Caesar dead is more powerful than Caesar alive because Caesar alive is a complex human being, an ever-changing reality whom different characters respond to in different ways. Caesar dead, on the other hand, is a political symbol, a weapon, in the service of whoever manages to define him.
Is Caesar a benefactor to Rome or a tyrant in waiting? The whole justification for his assassination is that he is the latter, but Brutus makes the fatal mistake at Caesar's funeral of allowing Antony to sell Caesar to the Roman masses as the former, a symbol of Rome's greatness, and so to bring about Brutus' destruction. Thus, whatever one thinks of the reality of ghosts, there is justice in Brutus' lament that "O Julius Caesar, thou art mighty yet! / Thy spirit walks abroad, and turns our swords / In our own proper entrails." (V/3/94-96).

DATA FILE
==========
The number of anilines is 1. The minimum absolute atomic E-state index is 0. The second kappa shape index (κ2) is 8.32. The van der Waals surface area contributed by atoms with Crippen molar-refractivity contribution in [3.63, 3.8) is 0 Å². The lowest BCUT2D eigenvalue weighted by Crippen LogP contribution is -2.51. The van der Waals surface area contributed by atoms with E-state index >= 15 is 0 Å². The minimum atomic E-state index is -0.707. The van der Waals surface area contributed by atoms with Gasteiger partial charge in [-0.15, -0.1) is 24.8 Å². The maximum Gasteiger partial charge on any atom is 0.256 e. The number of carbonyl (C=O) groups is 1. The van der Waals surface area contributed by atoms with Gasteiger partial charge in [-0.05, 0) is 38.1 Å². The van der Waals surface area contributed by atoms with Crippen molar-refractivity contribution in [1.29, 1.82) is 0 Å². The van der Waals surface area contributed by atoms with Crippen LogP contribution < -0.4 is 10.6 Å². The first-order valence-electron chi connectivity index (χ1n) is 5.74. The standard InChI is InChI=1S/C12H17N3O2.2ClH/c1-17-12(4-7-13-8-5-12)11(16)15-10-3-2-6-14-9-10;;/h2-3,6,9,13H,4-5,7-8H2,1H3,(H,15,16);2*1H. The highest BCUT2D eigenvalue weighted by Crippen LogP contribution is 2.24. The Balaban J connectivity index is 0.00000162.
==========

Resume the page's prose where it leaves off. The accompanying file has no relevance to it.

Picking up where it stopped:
In the end, symbolic personalities are more powerful political actors than the human beings they derive from. Brutus recognizes this early in the play, when he wishes that "...we could come by Caesar's spirit / And not dismember Caesar" (II/1/164). When Caesar is killed, he enters the realm of the abstract sign, and thus becomes more potent in the service of his definers than he ever could have been when alive.
(See also M. W. MacCallum, Shakespeare's Roman Plays and their Background, "Julius Caesar" chapter 3, "The Titular Hero of the Play," available online but with too complex an URL to enter below.)